Fire Destroys Metrocity Printing Press
By Aisha Washington

A massive fire tore through The Metrocity Times printing plant in the Docklands early Tuesday morning. The crushing smoke and constant spray of fire hoses from pumper trucks turned this section of much anticipated revitalization into a wasteland. The fire has annihilated the printing plant.  

The Metrocity Fire Department battled the blaze throughout the night, trying to get the fire under control. 

A fire department spokesperson said a call came into dispatch about 2 a.m., two hours before plant personnel arrived for their shift. The 9-1-1 call was made by the building’s security staff, Pravda Security Corp.

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Although fire officials said they are still trying to confirm it, witnesses at the scene said the sprinkling system in the building failed to activate. A failure of this kind was the result of foul play at an abandoned tobacco warehouse in this neighborhood just three months ago. However, nothing has been confirmed or denied regarding the printing plant.

Chief Pravda security officer Luis Sanchez said, “We called the authorities as soon as the fire started. We did our best to get everyone out, but with the sprinklers not working, we had to move very quickly.”

The Metrocity Fire Department responded within minutes to the alert, but the fire was already too advanced for fire personnel to do anything but limit the damage.

Originally 50 firefighters were sent to the scene, said Fire Chief Al Reynolds. However, when it looked like the fire could get out of control, an additional 50 firefighters were called in.

“Our initial concern was containing the fire and making sure that everyone got out of the building safely. Luckily, the building is located in an isolated area, which made containment easier,” Reynolds said.

The Metrocity printing press is located on 150 Barge Street. The building is on the southern end of the Docklands, an area that the mayor has targeted for revitalization. The printing press was the first step in the mayor’s plan to make the southern docks safer and more viable.  The mayor’s office was not available to comment on how the fire would impact the revitalization effort.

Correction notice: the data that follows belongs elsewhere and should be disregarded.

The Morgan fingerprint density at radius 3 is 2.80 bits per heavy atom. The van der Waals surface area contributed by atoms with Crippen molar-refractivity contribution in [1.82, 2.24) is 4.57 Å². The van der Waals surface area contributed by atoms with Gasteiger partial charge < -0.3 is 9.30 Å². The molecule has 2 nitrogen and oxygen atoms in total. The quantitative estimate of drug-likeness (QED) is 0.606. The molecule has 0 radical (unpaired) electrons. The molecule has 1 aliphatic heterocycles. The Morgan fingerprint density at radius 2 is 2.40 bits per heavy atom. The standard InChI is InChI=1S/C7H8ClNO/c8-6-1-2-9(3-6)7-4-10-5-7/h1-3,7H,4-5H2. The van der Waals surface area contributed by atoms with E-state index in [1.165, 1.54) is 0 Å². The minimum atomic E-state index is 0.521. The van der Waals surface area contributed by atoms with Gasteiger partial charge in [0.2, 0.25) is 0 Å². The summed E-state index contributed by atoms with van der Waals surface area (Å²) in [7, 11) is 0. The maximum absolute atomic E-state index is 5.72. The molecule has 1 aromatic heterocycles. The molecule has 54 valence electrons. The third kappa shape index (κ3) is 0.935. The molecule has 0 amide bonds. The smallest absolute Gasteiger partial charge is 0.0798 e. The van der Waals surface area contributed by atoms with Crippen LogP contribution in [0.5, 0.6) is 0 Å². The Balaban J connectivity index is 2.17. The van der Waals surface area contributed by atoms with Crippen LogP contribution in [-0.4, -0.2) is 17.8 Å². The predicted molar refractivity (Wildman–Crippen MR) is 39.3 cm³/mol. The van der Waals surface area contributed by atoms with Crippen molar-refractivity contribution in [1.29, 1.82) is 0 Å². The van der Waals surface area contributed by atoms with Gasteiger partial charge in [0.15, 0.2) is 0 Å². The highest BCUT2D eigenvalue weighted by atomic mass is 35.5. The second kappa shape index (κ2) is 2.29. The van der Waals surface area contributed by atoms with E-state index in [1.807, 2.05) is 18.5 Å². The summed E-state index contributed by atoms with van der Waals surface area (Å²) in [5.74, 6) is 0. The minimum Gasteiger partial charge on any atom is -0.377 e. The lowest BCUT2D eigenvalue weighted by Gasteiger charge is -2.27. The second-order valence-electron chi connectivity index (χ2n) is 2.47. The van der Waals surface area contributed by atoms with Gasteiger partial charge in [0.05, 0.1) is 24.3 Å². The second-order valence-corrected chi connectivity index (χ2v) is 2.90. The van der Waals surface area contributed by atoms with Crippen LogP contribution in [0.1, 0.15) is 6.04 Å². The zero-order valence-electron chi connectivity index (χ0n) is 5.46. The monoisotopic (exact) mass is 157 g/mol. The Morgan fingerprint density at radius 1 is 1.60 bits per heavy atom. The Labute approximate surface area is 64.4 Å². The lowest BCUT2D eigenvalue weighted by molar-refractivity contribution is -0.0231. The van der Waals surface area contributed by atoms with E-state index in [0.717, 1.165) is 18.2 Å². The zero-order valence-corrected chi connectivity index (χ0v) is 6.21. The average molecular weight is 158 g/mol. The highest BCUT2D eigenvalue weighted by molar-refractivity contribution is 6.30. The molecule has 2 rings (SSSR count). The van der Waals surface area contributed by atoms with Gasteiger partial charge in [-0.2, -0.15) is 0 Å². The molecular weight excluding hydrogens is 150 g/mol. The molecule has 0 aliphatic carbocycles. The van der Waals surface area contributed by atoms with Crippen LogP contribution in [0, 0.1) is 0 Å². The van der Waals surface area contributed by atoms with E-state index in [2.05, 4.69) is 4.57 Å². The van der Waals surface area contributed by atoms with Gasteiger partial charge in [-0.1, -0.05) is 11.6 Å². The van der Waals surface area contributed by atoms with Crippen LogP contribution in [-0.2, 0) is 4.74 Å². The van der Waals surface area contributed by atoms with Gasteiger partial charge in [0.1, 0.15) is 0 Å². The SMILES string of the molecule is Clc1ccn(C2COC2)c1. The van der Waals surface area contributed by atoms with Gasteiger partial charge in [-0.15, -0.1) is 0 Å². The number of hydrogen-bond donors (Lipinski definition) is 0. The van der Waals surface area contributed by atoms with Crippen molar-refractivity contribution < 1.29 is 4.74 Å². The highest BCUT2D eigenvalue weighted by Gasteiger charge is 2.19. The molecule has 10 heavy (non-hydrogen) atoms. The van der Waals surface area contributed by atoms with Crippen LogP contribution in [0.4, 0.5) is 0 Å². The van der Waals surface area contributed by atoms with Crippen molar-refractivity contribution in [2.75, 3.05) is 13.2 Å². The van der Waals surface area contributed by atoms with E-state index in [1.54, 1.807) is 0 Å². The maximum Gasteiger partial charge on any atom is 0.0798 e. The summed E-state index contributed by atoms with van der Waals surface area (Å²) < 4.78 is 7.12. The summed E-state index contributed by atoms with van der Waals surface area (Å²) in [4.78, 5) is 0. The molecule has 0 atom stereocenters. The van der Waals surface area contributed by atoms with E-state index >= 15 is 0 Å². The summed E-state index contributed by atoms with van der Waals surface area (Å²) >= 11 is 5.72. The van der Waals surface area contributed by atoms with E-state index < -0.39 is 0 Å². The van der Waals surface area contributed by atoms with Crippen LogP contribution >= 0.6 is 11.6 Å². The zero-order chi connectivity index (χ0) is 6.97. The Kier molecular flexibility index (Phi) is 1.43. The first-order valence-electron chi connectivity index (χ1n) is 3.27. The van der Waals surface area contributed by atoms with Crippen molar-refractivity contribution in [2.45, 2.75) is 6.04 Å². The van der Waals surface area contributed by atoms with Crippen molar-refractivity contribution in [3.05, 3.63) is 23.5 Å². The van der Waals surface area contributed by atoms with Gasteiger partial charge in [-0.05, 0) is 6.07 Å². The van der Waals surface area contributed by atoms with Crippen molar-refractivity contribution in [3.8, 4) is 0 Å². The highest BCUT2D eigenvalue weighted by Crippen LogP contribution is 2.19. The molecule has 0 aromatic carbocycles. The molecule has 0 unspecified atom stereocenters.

Six ladder trucks were used in combating the fire, along with the city's fire boat,  which drew water from the bay to areas harder to reach by standard ladder trucks. The fire finally was extinguished by early afternoon.

While putting out the blaze, two firemen were hospitalized due to heat exhaustion. Both were still hospitalized at press time. Sanchez also was treated on the scene for minor injuries.

“I was just doing my job. I had to make sure everyone got out. I kind of just pushed my fears out of my mind and focused on the fire,” said Sanchez.

As of press time, the city fire marshal’s office said the cause of the fire was still under investigation. The Department of Environmental Protection also has been called in to investigate the fire.

Debra Zanning, spokeswoman for the DEP, said the state agency was on the scene to evaluate the extent to which inks and other hazardous solvents used in the printing process may have contaminated the ground and the nearby bay.

For the foreseeable future, The Metrocity Times will be printed at the Metro City Eagle facilities, said Jack Harrington, editor of the Metro City Times.

“We are still trying to get a handle on what happened at our facility. We are pleased with the way the fire department handled things and are anxious to see the results of their investigation,” said Harrington.

Aisha Washington is a staff reporter for The Metrocity Times. She has covered the Metrocity for five years. Prior to that she served as an intern for The Metrocity Times. This is her first investigative series.

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